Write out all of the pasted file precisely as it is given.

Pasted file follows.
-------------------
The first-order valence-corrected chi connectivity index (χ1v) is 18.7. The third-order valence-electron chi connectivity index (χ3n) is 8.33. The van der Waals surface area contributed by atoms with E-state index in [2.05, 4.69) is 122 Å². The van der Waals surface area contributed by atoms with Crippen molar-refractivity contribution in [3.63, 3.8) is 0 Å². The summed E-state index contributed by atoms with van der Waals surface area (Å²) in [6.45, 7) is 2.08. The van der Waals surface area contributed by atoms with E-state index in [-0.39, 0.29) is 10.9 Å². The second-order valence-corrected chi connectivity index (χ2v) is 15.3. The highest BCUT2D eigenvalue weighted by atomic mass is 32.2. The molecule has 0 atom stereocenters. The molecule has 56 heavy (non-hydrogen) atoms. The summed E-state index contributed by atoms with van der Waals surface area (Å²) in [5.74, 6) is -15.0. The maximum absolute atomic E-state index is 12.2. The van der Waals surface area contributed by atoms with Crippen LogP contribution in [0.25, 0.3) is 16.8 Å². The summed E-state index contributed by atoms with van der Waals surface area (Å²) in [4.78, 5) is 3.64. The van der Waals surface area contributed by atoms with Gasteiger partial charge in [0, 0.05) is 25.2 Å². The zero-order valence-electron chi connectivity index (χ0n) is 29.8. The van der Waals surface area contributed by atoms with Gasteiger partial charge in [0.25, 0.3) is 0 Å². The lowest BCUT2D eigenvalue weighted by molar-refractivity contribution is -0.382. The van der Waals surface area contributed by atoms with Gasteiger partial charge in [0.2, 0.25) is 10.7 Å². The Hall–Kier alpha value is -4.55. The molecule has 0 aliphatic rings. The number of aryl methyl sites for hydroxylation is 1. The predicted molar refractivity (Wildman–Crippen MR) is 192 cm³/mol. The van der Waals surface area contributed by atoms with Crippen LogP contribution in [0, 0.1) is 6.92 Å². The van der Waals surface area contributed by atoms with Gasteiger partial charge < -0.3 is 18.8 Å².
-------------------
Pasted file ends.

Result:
The first-order valence-corrected chi connectivity index (χ1v) is 18.7. The third-order valence-electron chi connectivity index (χ3n) is 8.33. The van der Waals surface area contributed by atoms with E-state index in [2.05, 4.69) is 122 Å². The van der Waals surface area contributed by atoms with Crippen molar-refractivity contribution in [3.63, 3.8) is 0 Å². The summed E-state index contributed by atoms with van der Waals surface area (Å²) in [6.45, 7) is 2.08. The van der Waals surface area contributed by atoms with E-state index in [-0.39, 0.29) is 10.9 Å². The second-order valence-corrected chi connectivity index (χ2v) is 15.3. The highest BCUT2D eigenvalue weighted by atomic mass is 32.2. The molecule has 0 atom stereocenters. The molecule has 56 heavy (non-hydrogen) atoms. The summed E-state index contributed by atoms with van der Waals surface area (Å²) in [5.74, 6) is -15.0. The maximum absolute atomic E-state index is 12.2. The van der Waals surface area contributed by atoms with Crippen LogP contribution in [0.25, 0.3) is 16.8 Å². The summed E-state index contributed by atoms with van der Waals surface area (Å²) in [4.78, 5) is 3.64. The van der Waals surface area contributed by atoms with Gasteiger partial charge in [0, 0.05) is 25.2 Å². The zero-order valence-electron chi connectivity index (χ0n) is 29.8. The van der Waals surface area contributed by atoms with Gasteiger partial charge in [0.25, 0.3) is 0 Å². The lowest BCUT2D eigenvalue weighted by molar-refractivity contribution is -0.382. The van der Waals surface area contributed by atoms with Gasteiger partial charge in [0.2, 0.25) is 10.7 Å². The Hall–Kier alpha value is -4.55. The molecule has 0 aliphatic rings. The number of aryl methyl sites for hydroxylation is 1. The predicted molar refractivity (Wildman–Crippen MR) is 192 cm³/mol. The van der Waals surface area contributed by atoms with Crippen LogP contribution in [0, 0.1) is 6.92 Å². The van der Waals surface area contributed by atoms with Gasteiger partial charge < -0.3 is 18.8 Å².